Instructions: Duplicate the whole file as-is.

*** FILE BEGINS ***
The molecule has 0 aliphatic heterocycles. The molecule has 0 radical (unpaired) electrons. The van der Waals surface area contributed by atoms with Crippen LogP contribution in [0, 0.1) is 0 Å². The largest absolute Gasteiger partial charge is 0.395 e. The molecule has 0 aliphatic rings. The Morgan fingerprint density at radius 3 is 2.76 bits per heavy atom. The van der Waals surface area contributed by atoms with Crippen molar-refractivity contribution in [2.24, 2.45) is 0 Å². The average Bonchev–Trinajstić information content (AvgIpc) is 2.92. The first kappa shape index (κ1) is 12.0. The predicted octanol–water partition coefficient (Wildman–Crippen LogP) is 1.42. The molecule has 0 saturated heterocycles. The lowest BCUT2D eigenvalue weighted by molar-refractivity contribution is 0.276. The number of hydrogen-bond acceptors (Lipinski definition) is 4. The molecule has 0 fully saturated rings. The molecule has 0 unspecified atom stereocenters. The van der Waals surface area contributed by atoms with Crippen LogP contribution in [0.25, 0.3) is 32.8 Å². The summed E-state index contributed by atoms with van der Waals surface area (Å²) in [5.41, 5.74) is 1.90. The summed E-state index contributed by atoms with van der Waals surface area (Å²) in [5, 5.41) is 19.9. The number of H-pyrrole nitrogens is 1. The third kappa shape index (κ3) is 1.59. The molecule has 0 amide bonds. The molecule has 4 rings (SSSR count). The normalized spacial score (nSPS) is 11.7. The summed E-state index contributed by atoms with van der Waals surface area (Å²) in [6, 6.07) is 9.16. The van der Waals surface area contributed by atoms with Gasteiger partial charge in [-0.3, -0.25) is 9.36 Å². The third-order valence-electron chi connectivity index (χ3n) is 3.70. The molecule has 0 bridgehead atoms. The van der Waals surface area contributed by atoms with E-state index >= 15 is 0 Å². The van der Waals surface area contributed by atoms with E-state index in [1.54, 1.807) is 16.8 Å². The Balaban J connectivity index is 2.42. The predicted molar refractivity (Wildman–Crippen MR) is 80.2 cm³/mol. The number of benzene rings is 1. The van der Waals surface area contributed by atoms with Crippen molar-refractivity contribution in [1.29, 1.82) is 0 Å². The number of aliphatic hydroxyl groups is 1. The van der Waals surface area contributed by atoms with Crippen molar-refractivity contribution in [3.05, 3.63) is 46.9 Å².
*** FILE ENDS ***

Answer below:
The molecule has 0 aliphatic heterocycles. The molecule has 0 radical (unpaired) electrons. The van der Waals surface area contributed by atoms with Crippen LogP contribution in [0, 0.1) is 0 Å². The largest absolute Gasteiger partial charge is 0.395 e. The molecule has 0 aliphatic rings. The Morgan fingerprint density at radius 3 is 2.76 bits per heavy atom. The van der Waals surface area contributed by atoms with Crippen molar-refractivity contribution in [2.24, 2.45) is 0 Å². The average Bonchev–Trinajstić information content (AvgIpc) is 2.92. The first kappa shape index (κ1) is 12.0. The predicted octanol–water partition coefficient (Wildman–Crippen LogP) is 1.42. The molecule has 0 saturated heterocycles. The lowest BCUT2D eigenvalue weighted by molar-refractivity contribution is 0.276. The number of hydrogen-bond acceptors (Lipinski definition) is 4. The molecule has 0 fully saturated rings. The molecule has 0 unspecified atom stereocenters. The van der Waals surface area contributed by atoms with Crippen LogP contribution in [0.25, 0.3) is 32.8 Å². The summed E-state index contributed by atoms with van der Waals surface area (Å²) in [5.41, 5.74) is 1.90. The summed E-state index contributed by atoms with van der Waals surface area (Å²) in [5, 5.41) is 19.9. The number of H-pyrrole nitrogens is 1. The third kappa shape index (κ3) is 1.59. The molecule has 0 amide bonds. The molecule has 4 rings (SSSR count). The normalized spacial score (nSPS) is 11.7. The summed E-state index contributed by atoms with van der Waals surface area (Å²) in [6, 6.07) is 9.16. The van der Waals surface area contributed by atoms with Gasteiger partial charge in [-0.3, -0.25) is 9.36 Å². The third-order valence-electron chi connectivity index (χ3n) is 3.70. The molecule has 0 bridgehead atoms. The van der Waals surface area contributed by atoms with E-state index >= 15 is 0 Å². The van der Waals surface area contributed by atoms with E-state index in [1.54, 1.807) is 16.8 Å². The Balaban J connectivity index is 2.42. The predicted molar refractivity (Wildman–Crippen MR) is 80.2 cm³/mol. The number of benzene rings is 1. The van der Waals surface area contributed by atoms with Crippen molar-refractivity contribution in [1.29, 1.82) is 0 Å². The number of aliphatic hydroxyl groups is 1. The van der Waals surface area contributed by atoms with Crippen molar-refractivity contribution in [3.05, 3.63) is 46.9 Å².